Eddie Dowling

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Dowling in 1950

Eddie Dowling (December 11, 1889[1] — February 18, 1976) was an American actor, screenwriter, playwright, director, producer, songwriter and composer.

Early years[edit]

Born Joseph Nelson Goucher[2] on December 11, 1889, he was the 14th of 17 children born to a father of French-Canadian descent and a mother of Irish descent in Woonsocket, Rhode Island. (Some sources give his middle name as "Narcisse".) He took his professional surname from the maiden name of his mother, Bridget Mary Dowling, who was born in Smithfield, Rhode Island. His father was Charles Goucher, a textile worker,[2] who was born in St Marcel, Province of Québec, Canada.[1]

Stage[edit]

Dowling began his career in vaudeville with the Homan Stock Company at the Scenic Temple theatre in Providence, RI,[3] he appeared on stage for many years, including appearances in the Ziegfeld Follies.[4] His Broadway debut came in The Velvet Lady (1919,[5] his most famous role was as "Tom Wingfield" in the original Broadway production of The Glass Menagerie, starring opposite Laurette Taylor and Julie Haydon. He produced the play's original Chicago production in 1944, and followed it to Broadway.[4]

Politics[edit]

Dowling sought the 1934 Democratic nomination for the United States Senate seat from Rhode Island, at the time, TIME magazine reported that his great-grandfather and two great-grand uncles were the founders of Goucher College for Women in Baltimore, and that "he was the 14th in a family of 17 children; his schooling had extended only up to the third grade; he had been a cabin boy and a music hall singer ... and he owned a sausage factory in California."[6]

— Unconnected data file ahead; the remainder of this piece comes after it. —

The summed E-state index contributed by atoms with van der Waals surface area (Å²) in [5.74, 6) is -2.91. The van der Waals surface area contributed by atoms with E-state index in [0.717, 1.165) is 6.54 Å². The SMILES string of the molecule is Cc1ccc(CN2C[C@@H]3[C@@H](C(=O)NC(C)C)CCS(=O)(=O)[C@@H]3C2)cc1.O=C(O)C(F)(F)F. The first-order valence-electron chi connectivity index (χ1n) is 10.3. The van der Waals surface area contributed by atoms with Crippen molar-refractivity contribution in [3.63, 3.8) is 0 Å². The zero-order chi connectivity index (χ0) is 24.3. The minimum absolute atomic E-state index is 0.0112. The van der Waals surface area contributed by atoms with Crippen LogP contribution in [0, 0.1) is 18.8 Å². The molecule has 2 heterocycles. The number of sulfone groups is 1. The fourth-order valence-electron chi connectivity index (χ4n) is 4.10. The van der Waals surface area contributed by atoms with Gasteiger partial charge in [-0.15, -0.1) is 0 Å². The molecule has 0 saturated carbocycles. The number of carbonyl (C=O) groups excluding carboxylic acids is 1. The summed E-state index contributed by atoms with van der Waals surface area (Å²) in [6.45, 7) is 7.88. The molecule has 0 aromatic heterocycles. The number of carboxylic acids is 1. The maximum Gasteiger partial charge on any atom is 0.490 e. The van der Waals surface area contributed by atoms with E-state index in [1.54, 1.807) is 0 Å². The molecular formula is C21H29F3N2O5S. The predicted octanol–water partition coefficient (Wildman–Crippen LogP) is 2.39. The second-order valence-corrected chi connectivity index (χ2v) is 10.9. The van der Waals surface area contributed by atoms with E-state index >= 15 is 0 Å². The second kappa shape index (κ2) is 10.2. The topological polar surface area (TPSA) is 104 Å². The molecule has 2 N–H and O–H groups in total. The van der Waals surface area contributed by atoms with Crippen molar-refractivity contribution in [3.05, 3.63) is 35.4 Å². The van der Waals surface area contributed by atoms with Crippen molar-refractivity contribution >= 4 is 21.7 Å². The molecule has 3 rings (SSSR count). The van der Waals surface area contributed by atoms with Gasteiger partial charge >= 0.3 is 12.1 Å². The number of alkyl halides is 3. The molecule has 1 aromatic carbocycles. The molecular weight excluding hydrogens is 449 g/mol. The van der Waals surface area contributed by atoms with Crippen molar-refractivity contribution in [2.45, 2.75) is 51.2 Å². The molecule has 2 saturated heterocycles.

Personal life[edit]

Dowling was married to the Glasgow, Scotland-born actress and stage performer, Rachel Rice Dooley[2] (October 30, 1888 — January 28, 1984) who specialized in physical comedy; they had two children, Jack and Maxine. Jack Dowling died serving in the World War II.

Death[edit]

On February 18, 1976, Dowling died in Smithfield, Rhode Island[7] at the age of 86, his widow died in 1984, aged 95, in East Hampton, Long Island, New York.

References[edit]

  1. ^ a b Date and year of birth as per baptismal records of Precious Blood church, Woonsocket, Rhode Island, where Dowling was christened
  2. ^ a b c "Actor To Conduct Peabody Classes". The Evening Sun. Maryland, Baltimore. October 30, 1962. p. 21. Retrieved March 16, 2018 – via Newspapers.com.  open access publication – free to read
  3. ^ Jewett, Bobby (January 21, 1940). "Old Scenic Holds Gay Place in Playgoer's Memory." Providence Journal.
  4. ^ a b Cullen, Frank and Hackman, Florence (2006). Vaudeville, Old and New: An Encyclopedia of Variety Performers in America, pp. 322-23. Routledge. ISBN 0-415-93853-8.
  5. ^ "Eddie Dowling". Internet Broadway Database. The Broadway League. Archived from the original on 16 March 2018. Retrieved 16 March 2018. 
  6. ^ Time magazine description of Dowling
  7. ^ Slide, Anthony (2012). The Encyclopedia of Vaudeville. Univ. Press of Mississippi. p. 139. ISBN 9781617032509. Retrieved 16 March 2018. 

External links[edit]